Private companies are the lifeblood of corporate China, coursing through the veins of the world’s second-largest economy.
But the fallout from the trade war has added downward pressure on firms and clotted the arteries of a myriad of businesses.
Back in March, Premier Li Keqiang addressed the problem at the National People’s Congress in Beijing when he warned of the “inaccessible and expensive financing for the real economy.”
“[Last year,] the Central Bank cut required reserve ratio four times to reduce costs for financial institutions so that more money [would] flow to our private companies. This year, we will take a multi-pronged approach in this respect,” he said in his keynote address to Communist Party delegates.
More than three months later, the private sector has yet to feel the “drip, drip” effect.
Buffeted by what is rapidly becoming a new economic Cold War between China and the United States, many private firms are short of cash and struggling.
In a move to address the situation, they are accepting IOU payments, or commercial acceptable bills, from clients.
“[Roughly,] US$200 billion in i.o.u.s are floating around the Chinese financial system, according to government data,” The New York Times reported earlier this week.
Indeed, this credit squeeze has tightened because the “big five” state-owned banks are reluctant to lend to the private sector, despite Li’s incessant statements to loosen the purse strings.
By the end of last year, the Industrial and Commercial Bank of China, the Agricultural Bank of China, the Bank of China, the China Construction Bank and the Bank of Communications had total assets of nearly US$15 trillion, according to figures released on Monday by the China Banking and Insurance Regulatory Commission.
The only problem is that they tend to lend exclusively to state-owned enterprises backed with the central government’s seal of approval.
Also, Beijing’s decision to further crackdown on the unregulated “shadow banking” sector because of a rising debt bubble has affectively reduced credit to a trickle.
“China’s private sector is shrinking for the first time in two decades – an extraordinary development contrary to the hopes seeded by [China’s] 2013 economic reform objectives and decades of talk about withdrawing the state from the marketplace,” a report released last year by the Asia Society Policy Institute and the Rhodium Group pointed out.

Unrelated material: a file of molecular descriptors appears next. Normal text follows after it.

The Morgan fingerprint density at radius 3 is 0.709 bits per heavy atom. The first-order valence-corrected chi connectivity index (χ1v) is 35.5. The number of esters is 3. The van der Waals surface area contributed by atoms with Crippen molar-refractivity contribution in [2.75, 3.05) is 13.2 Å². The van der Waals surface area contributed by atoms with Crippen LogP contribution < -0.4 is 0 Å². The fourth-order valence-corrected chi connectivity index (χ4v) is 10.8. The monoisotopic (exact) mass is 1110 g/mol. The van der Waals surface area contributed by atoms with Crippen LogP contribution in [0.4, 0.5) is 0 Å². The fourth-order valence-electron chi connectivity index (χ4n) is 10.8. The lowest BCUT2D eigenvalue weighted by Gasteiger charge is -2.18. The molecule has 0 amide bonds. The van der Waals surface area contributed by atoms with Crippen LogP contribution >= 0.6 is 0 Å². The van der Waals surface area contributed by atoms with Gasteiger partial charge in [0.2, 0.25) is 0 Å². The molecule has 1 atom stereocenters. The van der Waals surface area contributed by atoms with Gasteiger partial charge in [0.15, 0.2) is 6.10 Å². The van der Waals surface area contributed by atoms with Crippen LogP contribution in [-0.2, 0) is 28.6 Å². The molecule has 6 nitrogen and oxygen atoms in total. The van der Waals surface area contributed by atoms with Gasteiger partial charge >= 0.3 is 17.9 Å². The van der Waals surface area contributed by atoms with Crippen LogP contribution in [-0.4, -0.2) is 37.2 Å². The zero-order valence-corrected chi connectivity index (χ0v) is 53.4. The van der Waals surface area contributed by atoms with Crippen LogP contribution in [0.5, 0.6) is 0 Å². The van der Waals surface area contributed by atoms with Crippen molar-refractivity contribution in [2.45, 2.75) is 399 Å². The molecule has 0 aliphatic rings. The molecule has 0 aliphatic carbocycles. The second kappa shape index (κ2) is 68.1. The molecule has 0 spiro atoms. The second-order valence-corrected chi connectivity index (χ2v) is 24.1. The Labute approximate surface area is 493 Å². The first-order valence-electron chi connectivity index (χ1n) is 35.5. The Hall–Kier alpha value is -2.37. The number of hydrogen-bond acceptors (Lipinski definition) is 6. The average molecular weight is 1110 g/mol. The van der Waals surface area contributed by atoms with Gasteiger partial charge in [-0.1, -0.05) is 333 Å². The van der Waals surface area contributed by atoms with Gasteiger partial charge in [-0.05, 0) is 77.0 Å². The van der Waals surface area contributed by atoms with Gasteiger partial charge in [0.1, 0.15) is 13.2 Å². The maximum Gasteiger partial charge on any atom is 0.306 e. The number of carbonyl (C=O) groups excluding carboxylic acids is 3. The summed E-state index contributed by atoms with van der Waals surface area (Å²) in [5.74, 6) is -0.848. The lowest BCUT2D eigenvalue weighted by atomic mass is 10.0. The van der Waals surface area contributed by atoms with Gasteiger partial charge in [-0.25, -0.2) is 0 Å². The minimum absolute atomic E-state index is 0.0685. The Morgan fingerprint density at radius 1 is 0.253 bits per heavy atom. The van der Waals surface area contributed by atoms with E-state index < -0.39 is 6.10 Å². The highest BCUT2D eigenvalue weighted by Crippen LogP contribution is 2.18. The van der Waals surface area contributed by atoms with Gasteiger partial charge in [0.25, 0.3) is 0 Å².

The ramifications of that statement are immense.
There are 27 million private companies and they are vital to the nation’s economy as they contribute more than 50% of the tax revenue, 60% of GDP, or gross domestic product, and 70% of technological innovation.
They also supply 80% of the jobs in urban areas, including 90% of new employment opportunities.
“The private sector and the country’s economic and social development have been closely related to each other, and formed a community of a shared future,” Liu Shijin, the deputy director of the economic committee of the National Committee of the Chinese People’s Political Consultative Conference, told a media briefing.
But that “future” is in jeopardy as more firms to turn to commercial acceptable bills.
Already the alarm bells are ringing with China’s banking regulator stepping up checks amid growing concerns.
Wang Zhaoxing, the vice-chairman of the China Banking and Insurance Regulatory Commission, has pledged to tighten scrutiny and reduce financing costs for businesses.
His remarks came after President Xi Jinping addressed a symposium of entrepreneurs last year and promised “unswerving support” for the private sector.
“The country’s private economy could only expand, not be weakened,” he said in a report by the official Xinhua news agency.
Still, his rallying cry appears to have fallen on deaf ears.
“China will increasingly rely on innovation to spur economic development in the future … a process that needs risk-takers from private businesses, while state firms, always slower and more cautious in decision-making, are not that willing to take risks,” Fan Gang, the president of the China Development Institute, a think tank based in Shenzhen, said.
“In a new era of reform and opening up, China needs to ponder how to further propel the private sector in a bid to make the broader economy more vibrant,” he added.
Unblocking the financial arteries would certainly be a step in the right direction.